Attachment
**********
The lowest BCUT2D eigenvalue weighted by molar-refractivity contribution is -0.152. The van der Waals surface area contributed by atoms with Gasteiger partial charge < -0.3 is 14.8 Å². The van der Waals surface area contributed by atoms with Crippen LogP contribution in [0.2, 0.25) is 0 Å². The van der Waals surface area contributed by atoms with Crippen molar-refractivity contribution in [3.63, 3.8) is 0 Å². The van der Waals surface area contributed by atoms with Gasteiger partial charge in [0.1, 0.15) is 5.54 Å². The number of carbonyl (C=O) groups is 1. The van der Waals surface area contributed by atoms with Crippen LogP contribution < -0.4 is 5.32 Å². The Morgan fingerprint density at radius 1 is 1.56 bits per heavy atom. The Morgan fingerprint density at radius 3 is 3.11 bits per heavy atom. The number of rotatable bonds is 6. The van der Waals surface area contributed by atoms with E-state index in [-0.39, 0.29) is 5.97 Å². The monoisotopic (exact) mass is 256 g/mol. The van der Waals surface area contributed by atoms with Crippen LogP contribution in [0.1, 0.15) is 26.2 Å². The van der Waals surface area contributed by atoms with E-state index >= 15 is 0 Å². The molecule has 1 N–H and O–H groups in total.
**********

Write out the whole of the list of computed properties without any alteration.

The lowest BCUT2D eigenvalue weighted by molar-refractivity contribution is -0.152. The van der Waals surface area contributed by atoms with Gasteiger partial charge < -0.3 is 14.8 Å². The van der Waals surface area contributed by atoms with Crippen LogP contribution in [0.2, 0.25) is 0 Å². The van der Waals surface area contributed by atoms with Crippen molar-refractivity contribution in [3.63, 3.8) is 0 Å². The van der Waals surface area contributed by atoms with Gasteiger partial charge in [0.1, 0.15) is 5.54 Å². The number of carbonyl (C=O) groups is 1. The van der Waals surface area contributed by atoms with Crippen LogP contribution < -0.4 is 5.32 Å². The Morgan fingerprint density at radius 1 is 1.56 bits per heavy atom. The Morgan fingerprint density at radius 3 is 3.11 bits per heavy atom. The number of rotatable bonds is 6. The van der Waals surface area contributed by atoms with E-state index in [-0.39, 0.29) is 5.97 Å². The monoisotopic (exact) mass is 256 g/mol. The van der Waals surface area contributed by atoms with Crippen LogP contribution in [0.1, 0.15) is 26.2 Å². The van der Waals surface area contributed by atoms with E-state index >= 15 is 0 Å². The molecule has 1 N–H and O–H groups in total.